Notes on the project
Drinking Up Time is a talk/performance designed by a professional historian of science for presentation in pub venues. It addresses what’s often thought of as a difficult, abstract question – how scientific understanding, and the status of scientific ideas, have changed over the past three centuries – in terms of a subject which pub-goers tend to have no difficulty with: drink.
Anyone hoping for an authoritative speaker presentation will be disappointed. The presenter of this event appears to be drunk, mad or both, and offers an increasingly unreliable narrative suggesting that he has researched various historical episodes at first hand. His tales of discussions on the chemistry and physics of alcohol with alchemists, natural philosophers and early scientific analysts mostly end in shouting, confusion, and, in one regrettable case involving Sir Isaac Newton, a punch-up.
This is actually a serious response to a current question among historians of science who regularly work with public audiences. The details of “real history” are often messy, but attempts to simplify them (by stringing together events that happened years apart, setting up historical characters as heroes or villains, etc) often leave audiences confused as to what is “real” and what isn’t.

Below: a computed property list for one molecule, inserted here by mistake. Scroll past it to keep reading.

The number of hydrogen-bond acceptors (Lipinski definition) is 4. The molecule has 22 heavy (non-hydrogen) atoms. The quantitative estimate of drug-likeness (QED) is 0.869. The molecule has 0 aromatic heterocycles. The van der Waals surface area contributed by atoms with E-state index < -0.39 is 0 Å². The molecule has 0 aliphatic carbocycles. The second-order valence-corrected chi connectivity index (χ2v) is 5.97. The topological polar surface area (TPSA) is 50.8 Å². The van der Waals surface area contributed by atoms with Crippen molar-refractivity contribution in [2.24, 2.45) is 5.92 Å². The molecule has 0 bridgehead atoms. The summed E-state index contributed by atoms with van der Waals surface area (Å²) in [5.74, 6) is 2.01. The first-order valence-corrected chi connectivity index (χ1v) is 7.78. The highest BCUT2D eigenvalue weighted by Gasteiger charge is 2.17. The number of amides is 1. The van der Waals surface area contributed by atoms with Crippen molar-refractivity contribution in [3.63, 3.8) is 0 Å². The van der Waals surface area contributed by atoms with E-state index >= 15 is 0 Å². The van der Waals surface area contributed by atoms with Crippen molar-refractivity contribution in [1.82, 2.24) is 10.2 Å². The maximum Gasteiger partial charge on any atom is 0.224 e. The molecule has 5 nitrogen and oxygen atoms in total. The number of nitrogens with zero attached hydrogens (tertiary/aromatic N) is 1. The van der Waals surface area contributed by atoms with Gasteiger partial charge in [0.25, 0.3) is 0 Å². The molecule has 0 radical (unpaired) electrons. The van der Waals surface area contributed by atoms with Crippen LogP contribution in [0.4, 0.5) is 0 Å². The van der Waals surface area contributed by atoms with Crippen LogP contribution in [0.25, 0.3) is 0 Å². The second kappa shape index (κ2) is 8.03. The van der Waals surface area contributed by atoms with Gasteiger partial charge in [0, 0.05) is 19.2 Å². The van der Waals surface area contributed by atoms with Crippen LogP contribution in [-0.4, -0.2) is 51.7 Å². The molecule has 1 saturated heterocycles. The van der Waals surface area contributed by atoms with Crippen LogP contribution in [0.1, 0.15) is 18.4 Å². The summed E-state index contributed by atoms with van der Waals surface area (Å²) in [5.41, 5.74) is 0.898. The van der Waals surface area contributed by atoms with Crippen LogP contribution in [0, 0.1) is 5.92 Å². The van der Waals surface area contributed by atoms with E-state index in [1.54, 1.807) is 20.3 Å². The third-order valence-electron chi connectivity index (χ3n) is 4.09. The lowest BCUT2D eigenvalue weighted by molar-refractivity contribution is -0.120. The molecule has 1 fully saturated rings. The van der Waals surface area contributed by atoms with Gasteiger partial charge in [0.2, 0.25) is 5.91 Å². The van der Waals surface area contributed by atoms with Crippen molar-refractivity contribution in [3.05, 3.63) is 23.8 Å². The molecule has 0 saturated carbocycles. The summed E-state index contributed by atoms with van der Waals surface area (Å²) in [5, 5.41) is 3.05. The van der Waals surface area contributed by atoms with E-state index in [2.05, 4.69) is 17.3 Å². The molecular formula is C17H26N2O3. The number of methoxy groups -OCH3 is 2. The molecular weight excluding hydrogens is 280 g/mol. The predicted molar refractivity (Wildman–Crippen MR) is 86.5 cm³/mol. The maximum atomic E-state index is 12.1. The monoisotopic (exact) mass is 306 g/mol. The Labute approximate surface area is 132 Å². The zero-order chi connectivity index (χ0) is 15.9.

Drinking Up Time is an experiment in solving this problem: instead of the conventional authoritative lecturer, we have an obviously unreliable narrator whose inventions (government cutbacks have forced reliance on time-travel; time machines are powered by a Hungarian herbal liqueur) are so obviously false that anyone could spot them. Fortunately, the traveller's time-machine has views of its own on all this, and does not mind stepping in to rescue the performance’s academic respectability.
A key goal in most history of science is to avoid thinking of the past as a defective version of the present: scientists in the eighteenth and nineteenth centuries thought differently because they had different opportunities, or were responding to different aims and needs. This point becomes clear as the historical characters question the twenty-first-century researcher’s ideas about alcohol, and find that he can’t explain them in terms they find convincing. The characters the time-traveller recalls “meeting” are all people whose work I have examined during research for my perfectly serious and sober academic book project on the development of scientific interest in beer-brewing.
Drinking Up Time uses these cases as a focus to encourage audiences to explore wider issues in the history of science and technology: credibility, belief, and opportunities for testing theories (why should we believe in the atomic structure if we can’t see the atoms?); the growth of analytical methods in the nineteenth century; and the relationship between professional science and the wider public, including non-‘scientist’ experts.
That, at least, is how we describe the project in funding applications. The publicity material tends to present it more as a lot of shouting about fish and beer. Both are accuate.
The event follows on from more conventional lectures on alcohol history which I've given in recent years in the upstairs function rooms of pubs (usually, and not by coincidence, pubs offering a good range of cask-conditioned beers). This arrangement attracts a mixed crowd who might not be attracted to more formal settings, often including curious drinkers who hadn’t initially planned to attend.